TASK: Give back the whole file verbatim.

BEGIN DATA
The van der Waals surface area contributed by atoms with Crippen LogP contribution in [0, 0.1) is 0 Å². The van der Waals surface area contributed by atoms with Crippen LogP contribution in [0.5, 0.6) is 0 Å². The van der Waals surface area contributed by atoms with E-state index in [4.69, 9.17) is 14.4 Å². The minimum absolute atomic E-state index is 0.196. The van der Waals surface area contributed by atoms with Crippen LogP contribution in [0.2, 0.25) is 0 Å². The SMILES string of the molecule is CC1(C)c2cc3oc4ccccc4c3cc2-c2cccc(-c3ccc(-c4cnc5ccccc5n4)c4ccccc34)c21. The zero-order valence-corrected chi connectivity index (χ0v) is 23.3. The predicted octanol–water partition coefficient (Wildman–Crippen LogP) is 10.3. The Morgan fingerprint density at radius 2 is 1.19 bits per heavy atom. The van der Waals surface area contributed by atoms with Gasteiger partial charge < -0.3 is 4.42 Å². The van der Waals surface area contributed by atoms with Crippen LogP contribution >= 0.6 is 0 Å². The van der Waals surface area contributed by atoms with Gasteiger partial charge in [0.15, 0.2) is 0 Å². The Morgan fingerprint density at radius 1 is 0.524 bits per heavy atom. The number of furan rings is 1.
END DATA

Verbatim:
The van der Waals surface area contributed by atoms with Crippen LogP contribution in [0, 0.1) is 0 Å². The van der Waals surface area contributed by atoms with Crippen LogP contribution in [0.5, 0.6) is 0 Å². The van der Waals surface area contributed by atoms with E-state index in [4.69, 9.17) is 14.4 Å². The minimum absolute atomic E-state index is 0.196. The van der Waals surface area contributed by atoms with Crippen LogP contribution in [0.2, 0.25) is 0 Å². The SMILES string of the molecule is CC1(C)c2cc3oc4ccccc4c3cc2-c2cccc(-c3ccc(-c4cnc5ccccc5n4)c4ccccc34)c21. The zero-order valence-corrected chi connectivity index (χ0v) is 23.3. The predicted octanol–water partition coefficient (Wildman–Crippen LogP) is 10.3. The Morgan fingerprint density at radius 2 is 1.19 bits per heavy atom. The van der Waals surface area contributed by atoms with Gasteiger partial charge < -0.3 is 4.42 Å². The van der Waals surface area contributed by atoms with Crippen LogP contribution >= 0.6 is 0 Å². The van der Waals surface area contributed by atoms with Gasteiger partial charge in [0.15, 0.2) is 0 Å². The Morgan fingerprint density at radius 1 is 0.524 bits per heavy atom. The number of furan rings is 1.